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Archive for August, 2014

The passing away of the legendary master hatha yogi B.K.S. Iyengar may be the ending of an era. He brought the light of hath yoga to the West and it came back to reflect in India. He was 95 and his loss is felt throughout the yoga world, regardless of style and school.

With the passing of so many “gurus” in the last decade and the democratization through successful mass yoga, the role of a guru has been greatly diminished–some may say it has been eliminated. Many have been deeply flawed with inappropriate behaviors. Gurus are still important in India and within the global Indian diaspora, especially with regard to the teaching of the scriptures/texts and meditation. How will yoga, particularly hatha yoga, evolve without the gurus who brought it to almost every country, from shore to shore? Perhaps the time has come for a more organic, scientific evolution.

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Meena Modi | Being in Flow  Meena Modi | Breathe Fully Live Free
Both CDs are now at the Ridgewood Library and can be checked out through BCCLs in Bergen County.

 

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When a sixth grader in the three-part teen meditation series I recently did at the library said I had to read Buddha at Bedtime, it just had to be done. Em (not his name) told me he meditated every single day because meditation recharged his batteries–he had also developed various strategies that he ought to write down.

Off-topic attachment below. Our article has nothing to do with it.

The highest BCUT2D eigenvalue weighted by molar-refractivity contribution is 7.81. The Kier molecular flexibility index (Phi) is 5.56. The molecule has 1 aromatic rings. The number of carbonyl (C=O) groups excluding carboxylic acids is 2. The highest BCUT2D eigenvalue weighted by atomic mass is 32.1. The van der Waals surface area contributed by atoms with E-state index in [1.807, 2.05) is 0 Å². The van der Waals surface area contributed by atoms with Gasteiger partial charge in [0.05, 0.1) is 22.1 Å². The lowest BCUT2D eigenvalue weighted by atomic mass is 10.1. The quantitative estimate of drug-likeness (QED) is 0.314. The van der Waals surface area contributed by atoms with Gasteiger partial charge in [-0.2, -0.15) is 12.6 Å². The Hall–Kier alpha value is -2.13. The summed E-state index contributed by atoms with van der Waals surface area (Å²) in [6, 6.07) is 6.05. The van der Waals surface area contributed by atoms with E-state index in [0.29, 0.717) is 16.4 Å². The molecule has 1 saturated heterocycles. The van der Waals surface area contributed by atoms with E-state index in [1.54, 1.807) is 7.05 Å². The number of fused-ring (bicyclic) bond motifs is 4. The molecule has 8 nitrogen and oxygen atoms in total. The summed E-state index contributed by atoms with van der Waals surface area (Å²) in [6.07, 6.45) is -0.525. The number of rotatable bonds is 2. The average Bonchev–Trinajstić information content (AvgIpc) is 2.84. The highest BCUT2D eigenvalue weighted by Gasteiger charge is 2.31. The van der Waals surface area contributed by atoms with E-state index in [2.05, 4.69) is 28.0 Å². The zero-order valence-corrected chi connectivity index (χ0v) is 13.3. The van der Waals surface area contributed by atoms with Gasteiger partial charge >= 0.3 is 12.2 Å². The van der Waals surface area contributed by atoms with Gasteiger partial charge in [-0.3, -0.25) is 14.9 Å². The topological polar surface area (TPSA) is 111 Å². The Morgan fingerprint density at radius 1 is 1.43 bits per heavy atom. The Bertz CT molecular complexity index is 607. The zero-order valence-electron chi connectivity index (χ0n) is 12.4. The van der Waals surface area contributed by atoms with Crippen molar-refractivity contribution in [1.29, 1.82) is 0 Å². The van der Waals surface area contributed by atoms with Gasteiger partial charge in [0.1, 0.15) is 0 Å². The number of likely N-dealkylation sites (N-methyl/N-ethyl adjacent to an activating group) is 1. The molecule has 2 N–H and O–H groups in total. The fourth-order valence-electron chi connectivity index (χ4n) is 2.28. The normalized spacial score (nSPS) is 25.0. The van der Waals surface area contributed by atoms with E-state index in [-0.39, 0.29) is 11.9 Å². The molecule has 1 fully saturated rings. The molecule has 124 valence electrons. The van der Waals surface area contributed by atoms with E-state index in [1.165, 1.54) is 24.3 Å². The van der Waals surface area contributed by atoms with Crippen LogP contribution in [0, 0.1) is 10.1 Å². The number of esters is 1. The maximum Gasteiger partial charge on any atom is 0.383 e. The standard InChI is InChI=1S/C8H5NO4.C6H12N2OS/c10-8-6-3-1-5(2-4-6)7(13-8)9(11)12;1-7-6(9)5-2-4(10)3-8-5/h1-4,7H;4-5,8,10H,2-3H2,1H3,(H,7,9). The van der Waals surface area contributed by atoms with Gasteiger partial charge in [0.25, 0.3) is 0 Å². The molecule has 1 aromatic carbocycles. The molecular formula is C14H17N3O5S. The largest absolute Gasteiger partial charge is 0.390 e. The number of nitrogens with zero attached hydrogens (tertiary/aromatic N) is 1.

Buddha at Bedtime is suggested for three to six-year olds but some older children may enjoy and benefit from the book, like Em. The vividly illustrated book with thick, glossy paper to withstand multiple readings, has 20 stories based on the Jataka tales (part of Buddhist literature). The Scottish author, Dharmachari Nagaraja, a guest presenter on BBC Radio 2 and ordained into the Western Buddhist Order, starts with a short introduction to Buddha and Buddhism. He suggests ways to use the book–each story ends with a short insight (many might see it as a moral).

The book is an invitation to relax at the end of the day, snuggle up, and enjoy a good story that deals with multiple issues in children’s lives in a positive way. The stories have a universal message and can help open up conversations about what may be happening in a child’s life. There are three age-appropriate meditations at the end–two of which, the Rainbow and Breathing Meditations, are remarkably similar to two meditations in Swami Satyananda’s book Yoga Education for Children (first edition 1985).

 

 

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